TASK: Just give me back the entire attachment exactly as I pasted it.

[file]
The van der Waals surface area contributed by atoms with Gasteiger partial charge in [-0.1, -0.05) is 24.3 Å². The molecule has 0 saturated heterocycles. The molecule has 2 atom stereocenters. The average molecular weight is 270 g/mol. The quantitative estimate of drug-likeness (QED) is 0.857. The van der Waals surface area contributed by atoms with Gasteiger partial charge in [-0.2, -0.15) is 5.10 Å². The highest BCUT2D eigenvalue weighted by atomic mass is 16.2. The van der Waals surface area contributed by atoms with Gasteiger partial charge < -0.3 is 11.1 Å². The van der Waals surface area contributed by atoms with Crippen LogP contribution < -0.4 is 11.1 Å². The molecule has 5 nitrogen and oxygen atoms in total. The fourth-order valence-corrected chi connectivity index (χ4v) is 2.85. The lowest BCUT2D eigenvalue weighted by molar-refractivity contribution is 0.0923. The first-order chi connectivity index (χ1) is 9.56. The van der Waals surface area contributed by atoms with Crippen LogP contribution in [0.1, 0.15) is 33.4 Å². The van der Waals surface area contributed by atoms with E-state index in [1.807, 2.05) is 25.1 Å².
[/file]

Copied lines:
The van der Waals surface area contributed by atoms with Gasteiger partial charge in [-0.1, -0.05) is 24.3 Å². The molecule has 0 saturated heterocycles. The molecule has 2 atom stereocenters. The average molecular weight is 270 g/mol. The quantitative estimate of drug-likeness (QED) is 0.857. The van der Waals surface area contributed by atoms with Gasteiger partial charge in [-0.2, -0.15) is 5.10 Å². The highest BCUT2D eigenvalue weighted by atomic mass is 16.2. The van der Waals surface area contributed by atoms with Gasteiger partial charge < -0.3 is 11.1 Å². The van der Waals surface area contributed by atoms with Crippen LogP contribution < -0.4 is 11.1 Å². The molecule has 5 nitrogen and oxygen atoms in total. The fourth-order valence-corrected chi connectivity index (χ4v) is 2.85. The lowest BCUT2D eigenvalue weighted by molar-refractivity contribution is 0.0923. The first-order chi connectivity index (χ1) is 9.56. The van der Waals surface area contributed by atoms with Crippen LogP contribution in [0.1, 0.15) is 33.4 Å². The van der Waals surface area contributed by atoms with E-state index in [1.807, 2.05) is 25.1 Å².